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Author Topic: Sold original Painting - can I sell Prints of it?  (Read 372 times)

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« on: November 07, 2018, 13:06 »
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Hi, I'm new to selling art (print on demand) online. I use to sell via Galleries, but I'm not extrovert enough and maybe this is the solution for me.

Question: I sold a Painting (original) for 1800 dollars some years ago. I don't remember if I told the buyer or gallery that I wouldn't sell copies/prints but I don't think so.

Would you offer such a painting on Fine-Art-America? Or would it be wrong without asking the buyer of the painting first?


« Reply #1 on: November 07, 2018, 13:16 »
+1
Assuming you live in the US or Canada and at the time of sale did not explicitly sell or license your copyrights along with the piece then you can legally do whatever you wish. The question is more of an ethical one rather than legal. I would certainly ask the buyer if they have any objections, particularly if they might be future purchasers of your work.
« Last Edit: November 07, 2018, 13:18 by DavidK »

« Reply #2 on: November 07, 2018, 14:58 »
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Thank you David. I think you're right. I live in Europe. Maybe Fine-Art-America is the wrong place for me. I just thought it was the biggest site (most traffic)

« Reply #3 on: November 07, 2018, 15:05 »
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ShadySue

« Reply #4 on: November 07, 2018, 15:06 »
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Thank you David. I think you're right. I live in Europe. Maybe Fine-Art-America is the wrong place for me. I just thought it was the biggest site (most traffic)
I think that's right, not aware of any better site for your purpose.
However, by far the most buyers are from the US. Also you will benefit by doing your own marketing, as they don't do much. I do pick up occasional sales with no marketing at all; but some of the most successful sellers seem to have no searchable caption or keywords, they are just using FAA for fulfilment. Shipping can be pretty expensive.

« Reply #5 on: November 07, 2018, 17:12 »
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As the artist you are the copyright holder not the person that purchased the artwork. They have no legal basis to stop you and in fact if they're smart they would be more than happy about you selling copies. They have the original so the more exposure the work gets the higher the value of the original. At worst, having prints for sale will not negatively effect the original's sale price and if it gains some renown they get the bragging rights for having the real deal.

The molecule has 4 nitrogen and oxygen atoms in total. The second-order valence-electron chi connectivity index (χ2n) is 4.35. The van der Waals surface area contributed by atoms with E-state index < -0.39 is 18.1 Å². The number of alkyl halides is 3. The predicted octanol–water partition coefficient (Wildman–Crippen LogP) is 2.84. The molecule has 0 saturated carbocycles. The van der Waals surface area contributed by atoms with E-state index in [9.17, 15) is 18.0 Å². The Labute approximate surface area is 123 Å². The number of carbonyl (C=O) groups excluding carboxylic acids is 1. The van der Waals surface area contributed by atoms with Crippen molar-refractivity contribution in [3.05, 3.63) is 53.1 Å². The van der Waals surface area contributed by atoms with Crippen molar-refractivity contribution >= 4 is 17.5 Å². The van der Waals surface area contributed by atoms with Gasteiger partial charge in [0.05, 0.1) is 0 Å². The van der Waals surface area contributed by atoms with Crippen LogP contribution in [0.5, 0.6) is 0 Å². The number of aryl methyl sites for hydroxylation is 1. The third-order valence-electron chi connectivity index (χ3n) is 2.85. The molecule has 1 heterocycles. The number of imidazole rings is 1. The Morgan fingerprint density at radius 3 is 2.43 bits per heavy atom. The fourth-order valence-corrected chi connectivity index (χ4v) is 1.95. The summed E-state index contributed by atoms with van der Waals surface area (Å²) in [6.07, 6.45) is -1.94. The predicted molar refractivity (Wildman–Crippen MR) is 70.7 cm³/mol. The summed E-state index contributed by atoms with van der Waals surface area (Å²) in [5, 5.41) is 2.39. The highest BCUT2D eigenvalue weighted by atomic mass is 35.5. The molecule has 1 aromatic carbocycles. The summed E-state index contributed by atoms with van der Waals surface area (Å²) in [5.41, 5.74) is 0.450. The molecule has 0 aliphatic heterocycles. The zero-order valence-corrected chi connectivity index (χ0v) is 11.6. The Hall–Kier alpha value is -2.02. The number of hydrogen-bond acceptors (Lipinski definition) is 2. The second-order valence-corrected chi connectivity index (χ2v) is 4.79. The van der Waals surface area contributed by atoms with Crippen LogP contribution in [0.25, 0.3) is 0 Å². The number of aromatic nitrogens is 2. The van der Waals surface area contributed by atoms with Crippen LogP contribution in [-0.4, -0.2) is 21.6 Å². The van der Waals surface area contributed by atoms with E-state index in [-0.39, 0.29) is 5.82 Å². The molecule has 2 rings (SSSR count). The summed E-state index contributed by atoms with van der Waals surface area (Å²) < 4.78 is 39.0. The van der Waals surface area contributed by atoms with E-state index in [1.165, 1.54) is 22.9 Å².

« Reply #6 on: November 07, 2018, 23:47 »
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« Reply #7 on: November 07, 2018, 23:51 »
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Thank you David. I think you're right. I live in Europe. Maybe Fine-Art-America is the wrong place for me. I just thought it was the biggest site (most traffic)
I think that's right, not aware of any better site for your purpose.
However, by far the most buyers are from the US. Also you will benefit by doing your own marketing, as they don't do much. I do pick up occasional sales with no marketing at all; but some of the most successful sellers seem to have no searchable caption or keywords, they are just using FAA for fulfilment. Shipping can be pretty expensive.

It's nice with some insights of how it works. Thanks ShadySue. Are you from Europe? Do you sell on more sites?
I think the shipping is a bit overwhelming. Once I participated in BP Award UK and the price for shipping just way overruled the fun of participating. Now I wouldn't support a competition sponsered by BP... so much clevere

« Reply #8 on: November 07, 2018, 23:57 »
0
As the artist you are the copyright holder not the person that purchased the artwork. They have no legal basis to stop you and in fact if they're smart they would be more than happy about you selling copies. They have the original so the more exposure the work gets the higher the value of the original. At worst, having prints for sale will not negatively effect the original's sale price and if it gains some renown they get the bragging rights for having the real deal.

Memakephoto thanks a lot. That is an awesome point of view. I'm still fighting a bit commercializing my art. I once got through a tough censured exhibition with a lot of recognition afterwards. But the selling AND me painting is decreasing. Mainly because I hate attention.

So I think it's time to stop thoughts about being non commercialized and take the jump into a new frame of mind. I still fear that my paintings will drop in price. But maybe the prints on mugs, canvases etc. will help me out (if i'm lucky) and hopefully you're right! Thanks a lot


 

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